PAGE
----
Leadership and People
Throughout our history, whether treating common pediatric conditions or giving lifesaving care, our people are at the heart of Children’s Health℠ . Our unique skills and experience, combined with the most up-to-date techniques and technology, provide the most comprehensive health care available.
The senior leadership team and physician leaders at Children's Health empower our organization with the mission of making life better for Children.
Chris Durovich, the Chief Executive Officer of Children’s Health, has more than 30 years of leadership experience in adult and pediatric health care and physician practice management. Since becoming President and Chief Executive Officer in 2003, he has guided Children's Health to be the eighth-largest pediatric health care system in the nation, serving nearly 300,000 children each year.
Chris Akeroyd serves as Senior Vice President, Information Services and Chief Information Officer (CIO), and is responsible for leading all efforts of the Information Services groups in the organization. His oversight encompasses systems and technology, cyber security and health care technology management and support.
Joe Don is Senior Vice President, Patient Care Services for Children’s Health. In his role, Joe Don provides strategic oversight and drives operational excellence of core patient care areas and support services departments for the Dallas campus. Joe Don’s focus is on creating an overall patient care environment that fosters patient advocacy, high quality clinical competence, patient safety and a positive employee experience.
Brent Christopher serves as the President of Children’s Medical Center Foundation. He leads a team focused on fundraising in support of Children’s Health and its components: Children’s Medical Center Dallas and Plano, specialty centers, Our Children’s House physician services and the Children’s Medical Center Research Institute at UT Southwestern.
Dai Chung, MD, serves as Chief Medical Officer and Executive Vice President, Physician Organizations for the Children’s Health and UT Southwestern Joint Pediatric Enterprise (JPE), as well as the Senior Vice President of Surgical Services, and Surgeon-in-Chief. Dr. Chung is responsible for strengthening clinical operations and fostering stronger partnerships across the joint pediatric enterprise and throughout the North Texas community. He works with leaders at Children's Health and across the UT Southwestern Medical Group practice to develop and execute strategies across all pediatric operations to improve the overall quality, cost and efficiency of care for the growing North Texas pediatric population.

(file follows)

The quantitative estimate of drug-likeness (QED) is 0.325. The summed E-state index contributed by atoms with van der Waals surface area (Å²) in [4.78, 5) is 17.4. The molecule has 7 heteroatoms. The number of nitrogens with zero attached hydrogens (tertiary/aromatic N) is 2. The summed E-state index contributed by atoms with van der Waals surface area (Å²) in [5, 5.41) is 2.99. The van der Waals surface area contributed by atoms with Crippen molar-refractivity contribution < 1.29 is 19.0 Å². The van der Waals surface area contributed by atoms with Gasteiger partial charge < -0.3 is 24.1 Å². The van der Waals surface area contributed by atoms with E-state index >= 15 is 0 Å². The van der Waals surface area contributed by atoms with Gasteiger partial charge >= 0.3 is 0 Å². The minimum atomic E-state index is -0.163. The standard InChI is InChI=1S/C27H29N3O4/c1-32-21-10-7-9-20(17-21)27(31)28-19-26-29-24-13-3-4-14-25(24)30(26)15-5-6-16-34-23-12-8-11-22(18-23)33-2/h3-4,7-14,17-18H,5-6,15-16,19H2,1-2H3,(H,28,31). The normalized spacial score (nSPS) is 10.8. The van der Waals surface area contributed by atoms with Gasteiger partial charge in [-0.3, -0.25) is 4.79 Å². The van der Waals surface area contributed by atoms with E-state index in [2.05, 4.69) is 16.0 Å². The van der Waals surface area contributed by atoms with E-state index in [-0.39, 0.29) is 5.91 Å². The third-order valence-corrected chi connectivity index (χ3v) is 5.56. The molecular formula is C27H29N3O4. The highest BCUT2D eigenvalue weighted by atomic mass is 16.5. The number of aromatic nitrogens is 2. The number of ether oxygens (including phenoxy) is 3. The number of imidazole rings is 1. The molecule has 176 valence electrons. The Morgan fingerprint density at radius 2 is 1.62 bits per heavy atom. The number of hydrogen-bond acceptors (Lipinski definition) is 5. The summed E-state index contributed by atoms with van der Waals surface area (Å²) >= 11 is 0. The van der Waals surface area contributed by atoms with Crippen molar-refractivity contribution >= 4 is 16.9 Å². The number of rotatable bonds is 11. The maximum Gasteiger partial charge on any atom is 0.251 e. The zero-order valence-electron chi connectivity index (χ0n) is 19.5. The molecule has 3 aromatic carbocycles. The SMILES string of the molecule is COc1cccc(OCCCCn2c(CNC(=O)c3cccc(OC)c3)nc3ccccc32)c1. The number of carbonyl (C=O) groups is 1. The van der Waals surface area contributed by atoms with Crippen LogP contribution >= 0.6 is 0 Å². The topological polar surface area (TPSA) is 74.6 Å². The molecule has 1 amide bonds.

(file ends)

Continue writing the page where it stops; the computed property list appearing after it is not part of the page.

Bill Elvey serves as Senior Vice President of Facilities and Real Estate at Children’s Health. He is responsible for facilities planning; real estate acquisition and disposition; property management; facilities project management, design and construction; major repair and repurposing of facilities and a host of other facilities-related functions.
Matt Moore serves as Senior Vice President, Government and Community Relations and Chief of Staff at Children’s Health. In his role, he is responsible for developing and leading the implementation of strategy, relationship building and public policy engagement with federal, state and local policymakers and stakeholders to further the Children's Health mission to make life better for children.
Pete Perialas Jr. serves as President of the Children’s Health Care Network and Chief Operating Officer for Children's Health. He leads strategic activities designed to develop, deploy and extend technological and operational capabilities that advance the system’s substantial investments in Population Health and consumer oriented, value-based health system integration.
James Rhodes serves as Senior Vice President, Strategic Development for the Children’s Health and UT Southwestern Joint Pediatric Enterprise (JPE). In his role, James’ responsibilities include leading business development, integration and growth efforts for the JPE. He works with leaders across Children’s Health and UT Southwestern to develop and execute strategies, partnerships and operational initiatives across our network that improve health care delivery and access for our growing North Texas pediatric population.
Loyd Skinner serves as Senior Vice President, Revenue Cycle, and is responsible for developing change to ensure accuracy and quality of demographic and financial information. He oversees the accurate and timeliness of coding medical records and ensures the maximum reimbursement is obtained for all services provided. Loyd directs the activities of leaders and staff to meet hospital and departmental goals while providing excellent customer service to our patients and patient families.
Jean Storey serves as the Senior Vice President for the Center of Cancer and Blood Disorders, the Heart Center and Maternal, Fetal-Neonatal Services, at Children’s Health. In her role, Jean is responsible for the strategic planning and business development of these services, while she oversees operations and performance.